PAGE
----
Wapiti aim to be used when you need to test a web app that rely on more API than you care to mock.
This is done by using the VCR Pattern which is named after an old way of recording and seeing movies that is now in par with the floppy disk (aka "the save button"). What that mean is that you will really do the API calls the first time and that request will be recorded on files and replayed from that recording on the subsequent tests.
This can be useful in that kind of scenario: you have a project that is separated in two github repositories, one for the API and one for the frontend that consumes it. You want to do continuous integration, how do you test your frontend independantly? Do you really want to get your backend launched during your tests? Or maybe test it with an external server (maybe a staging)?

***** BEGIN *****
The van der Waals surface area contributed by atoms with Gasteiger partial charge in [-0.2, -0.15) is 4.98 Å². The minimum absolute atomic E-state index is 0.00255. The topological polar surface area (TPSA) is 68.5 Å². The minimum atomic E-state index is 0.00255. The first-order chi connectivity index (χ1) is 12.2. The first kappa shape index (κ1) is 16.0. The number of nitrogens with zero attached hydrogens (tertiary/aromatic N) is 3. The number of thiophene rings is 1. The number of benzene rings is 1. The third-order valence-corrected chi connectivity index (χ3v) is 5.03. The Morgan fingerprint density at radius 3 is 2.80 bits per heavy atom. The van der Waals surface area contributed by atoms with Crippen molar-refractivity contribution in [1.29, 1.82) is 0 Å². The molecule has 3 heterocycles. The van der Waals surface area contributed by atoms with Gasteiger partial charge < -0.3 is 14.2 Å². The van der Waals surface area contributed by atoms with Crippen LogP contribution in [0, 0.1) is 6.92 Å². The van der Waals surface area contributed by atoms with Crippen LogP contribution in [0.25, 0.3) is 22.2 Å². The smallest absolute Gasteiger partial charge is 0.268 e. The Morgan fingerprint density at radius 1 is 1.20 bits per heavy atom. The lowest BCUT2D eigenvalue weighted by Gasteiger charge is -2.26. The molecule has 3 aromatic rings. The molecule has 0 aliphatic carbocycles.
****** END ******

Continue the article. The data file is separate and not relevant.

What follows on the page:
That's what Wapiti aim to be good at! Record on your laptop the calls to your API during your development, add the recordings to your repository with your tests and you can rely on that to run tests during your continous integration testing.
That being said, Wapiti is not here to test your code on every browser on the market. The asumption is that working on Chrome is a good indicator of the global working of your application. That's why it depends only on Puppeteer and does not have any link to Selenium which you could find not suited for your projects.